Gains by Jabhat al-Nusra, an Al Qaeda affiliate, have forced two major US-backed rebel groups to disband at a time when Washington needs solid partners to counter the influence of jihadists in Syria.
Al Nusra, the main jihadist rival to the self-declared Islamic State, delivered a deathblow over the weekend to Harakat Hazzm, seizing the moderate rebels' headquarters in Aleppo Province. It also took its remaining weapons, including dozens of US-supplied TOW anti-tank missiles, according to images the group disseminated.
Hazzm’s defeat is a setback for Washington, which has struggled to create a coherent strategy that bolsters pro-Western groups among the opponents of Syrian President Bashar al-Assad. After careful vetting, the CIA had zeroed in on Hazzm as a movement worth arming and training in a covert program launched in 2014.
The moderate Hazzm, which once boasted 2,000 members, had regrouped in Aleppo Province after being routed from its base in Idlib Province by Al Nusra and its allies. It was one of the groups due to be trained by the US in Turkey under a recent agreement between Washington and Ankara.
“The full dissolution of Hazzm over the weekend is a pretty big success for Jabhat al-Nusra in its efforts to marginalize moderate rebels in northern Syria,” says Jennifer Cafarella of the Institute for the Study of War in Washington.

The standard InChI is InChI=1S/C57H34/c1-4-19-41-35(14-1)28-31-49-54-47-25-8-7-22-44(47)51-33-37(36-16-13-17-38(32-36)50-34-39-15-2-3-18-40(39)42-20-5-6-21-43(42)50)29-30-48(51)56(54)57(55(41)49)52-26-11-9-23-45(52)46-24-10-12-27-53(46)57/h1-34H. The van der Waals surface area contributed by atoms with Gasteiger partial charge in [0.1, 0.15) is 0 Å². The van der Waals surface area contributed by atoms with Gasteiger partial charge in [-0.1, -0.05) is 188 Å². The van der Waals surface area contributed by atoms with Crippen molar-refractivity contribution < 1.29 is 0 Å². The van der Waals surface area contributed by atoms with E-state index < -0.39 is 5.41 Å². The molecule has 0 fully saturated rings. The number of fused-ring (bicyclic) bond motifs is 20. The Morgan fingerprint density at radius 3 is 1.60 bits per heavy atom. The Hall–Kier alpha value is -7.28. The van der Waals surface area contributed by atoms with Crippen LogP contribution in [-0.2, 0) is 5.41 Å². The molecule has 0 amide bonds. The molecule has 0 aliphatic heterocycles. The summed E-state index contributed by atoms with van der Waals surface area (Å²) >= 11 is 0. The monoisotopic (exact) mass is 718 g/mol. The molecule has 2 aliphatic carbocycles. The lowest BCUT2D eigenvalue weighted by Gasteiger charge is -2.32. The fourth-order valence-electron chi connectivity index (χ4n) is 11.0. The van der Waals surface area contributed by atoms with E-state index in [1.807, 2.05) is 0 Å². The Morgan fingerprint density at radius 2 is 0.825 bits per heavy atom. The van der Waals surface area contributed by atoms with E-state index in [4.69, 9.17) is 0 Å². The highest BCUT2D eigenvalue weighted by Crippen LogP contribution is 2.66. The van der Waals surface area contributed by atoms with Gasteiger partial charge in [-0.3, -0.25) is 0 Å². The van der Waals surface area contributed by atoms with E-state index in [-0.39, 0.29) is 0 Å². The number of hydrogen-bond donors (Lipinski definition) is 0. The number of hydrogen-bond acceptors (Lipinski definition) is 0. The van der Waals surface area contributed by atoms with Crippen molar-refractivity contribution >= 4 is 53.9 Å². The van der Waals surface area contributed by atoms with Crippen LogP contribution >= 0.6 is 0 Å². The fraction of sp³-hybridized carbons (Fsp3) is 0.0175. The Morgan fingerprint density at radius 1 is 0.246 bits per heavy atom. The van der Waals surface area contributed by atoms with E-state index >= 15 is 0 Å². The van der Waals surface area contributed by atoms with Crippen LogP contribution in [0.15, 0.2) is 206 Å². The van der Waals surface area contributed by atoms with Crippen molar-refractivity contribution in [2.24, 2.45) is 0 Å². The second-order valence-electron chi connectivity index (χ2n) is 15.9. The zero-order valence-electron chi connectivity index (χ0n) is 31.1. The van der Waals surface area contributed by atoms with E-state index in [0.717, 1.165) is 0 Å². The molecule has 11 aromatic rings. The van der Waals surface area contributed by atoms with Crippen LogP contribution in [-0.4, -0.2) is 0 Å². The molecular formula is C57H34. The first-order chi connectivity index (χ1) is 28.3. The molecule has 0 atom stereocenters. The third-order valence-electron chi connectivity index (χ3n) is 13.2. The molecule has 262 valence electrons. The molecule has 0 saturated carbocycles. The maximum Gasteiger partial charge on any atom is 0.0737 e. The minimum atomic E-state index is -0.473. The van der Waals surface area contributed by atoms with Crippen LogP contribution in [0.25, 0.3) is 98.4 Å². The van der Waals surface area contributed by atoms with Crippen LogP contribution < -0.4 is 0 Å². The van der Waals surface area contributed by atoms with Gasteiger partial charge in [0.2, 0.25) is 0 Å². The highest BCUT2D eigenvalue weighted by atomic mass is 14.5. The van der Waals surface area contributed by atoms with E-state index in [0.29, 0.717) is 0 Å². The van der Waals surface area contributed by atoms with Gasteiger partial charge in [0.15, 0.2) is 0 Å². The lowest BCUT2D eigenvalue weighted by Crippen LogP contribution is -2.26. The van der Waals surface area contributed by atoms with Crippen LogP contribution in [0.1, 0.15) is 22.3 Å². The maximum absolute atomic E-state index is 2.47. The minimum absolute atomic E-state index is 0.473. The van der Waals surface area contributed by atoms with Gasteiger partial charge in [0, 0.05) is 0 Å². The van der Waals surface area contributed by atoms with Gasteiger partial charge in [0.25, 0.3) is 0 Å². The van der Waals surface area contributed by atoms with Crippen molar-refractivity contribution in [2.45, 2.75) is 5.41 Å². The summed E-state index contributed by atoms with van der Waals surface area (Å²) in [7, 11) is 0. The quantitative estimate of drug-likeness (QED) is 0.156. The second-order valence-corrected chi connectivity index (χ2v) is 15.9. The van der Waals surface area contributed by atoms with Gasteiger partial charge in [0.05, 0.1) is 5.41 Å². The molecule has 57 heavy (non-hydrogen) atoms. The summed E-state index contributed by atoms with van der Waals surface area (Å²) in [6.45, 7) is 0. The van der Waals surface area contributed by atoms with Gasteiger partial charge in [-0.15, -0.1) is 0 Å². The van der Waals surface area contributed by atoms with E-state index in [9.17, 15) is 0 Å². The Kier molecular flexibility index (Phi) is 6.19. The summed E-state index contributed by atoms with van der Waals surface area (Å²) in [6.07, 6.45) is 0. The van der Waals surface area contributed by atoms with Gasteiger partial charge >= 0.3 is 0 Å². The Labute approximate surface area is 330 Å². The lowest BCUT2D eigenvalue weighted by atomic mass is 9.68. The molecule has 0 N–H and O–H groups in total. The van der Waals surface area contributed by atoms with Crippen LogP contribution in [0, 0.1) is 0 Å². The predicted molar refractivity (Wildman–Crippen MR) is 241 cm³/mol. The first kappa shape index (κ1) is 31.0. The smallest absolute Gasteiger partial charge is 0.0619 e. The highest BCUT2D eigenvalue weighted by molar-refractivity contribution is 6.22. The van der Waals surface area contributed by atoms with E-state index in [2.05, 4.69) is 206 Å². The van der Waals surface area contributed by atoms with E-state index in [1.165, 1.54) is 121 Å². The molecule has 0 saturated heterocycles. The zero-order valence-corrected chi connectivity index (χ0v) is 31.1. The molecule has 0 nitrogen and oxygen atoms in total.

Al Nusra, says the analyst, wants to reduce the influence of moderate groups that could turn against it because of their dependence on the West. It also aspires to be the preeminent face of the revolution in Syria, a goal it has partially achieved by becoming a vital ally to most rebel groups fighting Assad.
Hazzm said it dissolved itself “to avoid bloodshed” and sent its surviving members to join Jabhat al-Shammiyya (Levant Front), a loose coalition of antigovernment forces in Aleppo.
The demise of Hazzm caps months of sparring that spanned two provinces along the border with Turkey. Activists in Aleppo City describe the mood as tense, with many expressing the fear that Al Nusra may turn its attention to other groups that are in the good graces of the United States, such as the Nureddine al-Zinki Brigades, one of the most important rebel factions in Aleppo.
“People fear there will be new fights,” says Aleppo-based activist Abu Amer. “Nusra, being Al Qaeda, has problems with anyone who sides with the US.”
Hazzm received no support
Al Nusra had previously knocked out the moderate Syrian Revolutionary Forces (SRF), the largest US-backed rebel faction, which it defeated in the fertile basin of Idlib in November. The US ally folded almost without a fight. Its leader, snubbed by locals and other rebel groups for corruption and smuggling, fled to Turkey.
“Al Qaeda aims to control the liberated areas of Syria and eliminate the Free Syrian Army so that it can establish an emirate,” said defeated SRF commander Jamal Maarouf in a December interview in the border town of Reyhanli.